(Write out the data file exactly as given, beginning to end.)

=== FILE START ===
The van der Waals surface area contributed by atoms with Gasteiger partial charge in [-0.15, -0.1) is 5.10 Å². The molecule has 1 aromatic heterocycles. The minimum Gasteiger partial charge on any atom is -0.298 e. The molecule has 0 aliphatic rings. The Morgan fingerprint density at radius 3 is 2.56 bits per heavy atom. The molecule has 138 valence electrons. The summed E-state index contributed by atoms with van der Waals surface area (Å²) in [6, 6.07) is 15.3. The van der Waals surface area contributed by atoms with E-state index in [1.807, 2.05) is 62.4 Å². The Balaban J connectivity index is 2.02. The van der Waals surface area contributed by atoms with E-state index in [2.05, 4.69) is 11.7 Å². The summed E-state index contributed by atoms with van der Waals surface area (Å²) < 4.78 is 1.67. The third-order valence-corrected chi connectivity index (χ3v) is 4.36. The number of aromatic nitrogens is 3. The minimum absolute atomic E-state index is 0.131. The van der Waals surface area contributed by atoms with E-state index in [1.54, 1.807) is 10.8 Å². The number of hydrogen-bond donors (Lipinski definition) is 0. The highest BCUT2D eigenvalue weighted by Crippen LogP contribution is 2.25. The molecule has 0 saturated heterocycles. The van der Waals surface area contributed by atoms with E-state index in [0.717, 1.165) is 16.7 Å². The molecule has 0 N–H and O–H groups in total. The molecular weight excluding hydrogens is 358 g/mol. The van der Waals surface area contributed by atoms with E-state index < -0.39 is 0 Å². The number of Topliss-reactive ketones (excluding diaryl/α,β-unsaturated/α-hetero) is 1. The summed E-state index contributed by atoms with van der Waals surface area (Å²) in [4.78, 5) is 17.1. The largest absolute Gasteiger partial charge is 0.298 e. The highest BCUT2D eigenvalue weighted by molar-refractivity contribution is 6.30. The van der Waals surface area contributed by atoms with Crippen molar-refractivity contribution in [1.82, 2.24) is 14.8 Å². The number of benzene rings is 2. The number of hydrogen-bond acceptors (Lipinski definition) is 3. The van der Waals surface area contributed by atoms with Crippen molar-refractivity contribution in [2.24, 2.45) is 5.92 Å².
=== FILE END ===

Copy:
The van der Waals surface area contributed by atoms with Gasteiger partial charge in [-0.15, -0.1) is 5.10 Å². The molecule has 1 aromatic heterocycles. The minimum Gasteiger partial charge on any atom is -0.298 e. The molecule has 0 aliphatic rings. The Morgan fingerprint density at radius 3 is 2.56 bits per heavy atom. The molecule has 138 valence electrons. The summed E-state index contributed by atoms with van der Waals surface area (Å²) in [6, 6.07) is 15.3. The van der Waals surface area contributed by atoms with E-state index in [1.807, 2.05) is 62.4 Å². The Balaban J connectivity index is 2.02. The van der Waals surface area contributed by atoms with E-state index in [2.05, 4.69) is 11.7 Å². The summed E-state index contributed by atoms with van der Waals surface area (Å²) < 4.78 is 1.67. The third-order valence-corrected chi connectivity index (χ3v) is 4.36. The number of aromatic nitrogens is 3. The minimum absolute atomic E-state index is 0.131. The van der Waals surface area contributed by atoms with E-state index in [1.54, 1.807) is 10.8 Å². The number of hydrogen-bond donors (Lipinski definition) is 0. The highest BCUT2D eigenvalue weighted by Crippen LogP contribution is 2.25. The molecule has 0 saturated heterocycles. The van der Waals surface area contributed by atoms with E-state index in [0.717, 1.165) is 16.7 Å². The molecule has 0 N–H and O–H groups in total. The molecular weight excluding hydrogens is 358 g/mol. The van der Waals surface area contributed by atoms with E-state index < -0.39 is 0 Å². The number of Topliss-reactive ketones (excluding diaryl/α,β-unsaturated/α-hetero) is 1. The summed E-state index contributed by atoms with van der Waals surface area (Å²) in [4.78, 5) is 17.1. The largest absolute Gasteiger partial charge is 0.298 e. The highest BCUT2D eigenvalue weighted by molar-refractivity contribution is 6.30. The van der Waals surface area contributed by atoms with Crippen molar-refractivity contribution in [1.82, 2.24) is 14.8 Å². The number of benzene rings is 2. The number of hydrogen-bond acceptors (Lipinski definition) is 3. The van der Waals surface area contributed by atoms with Crippen molar-refractivity contribution in [2.24, 2.45) is 5.92 Å².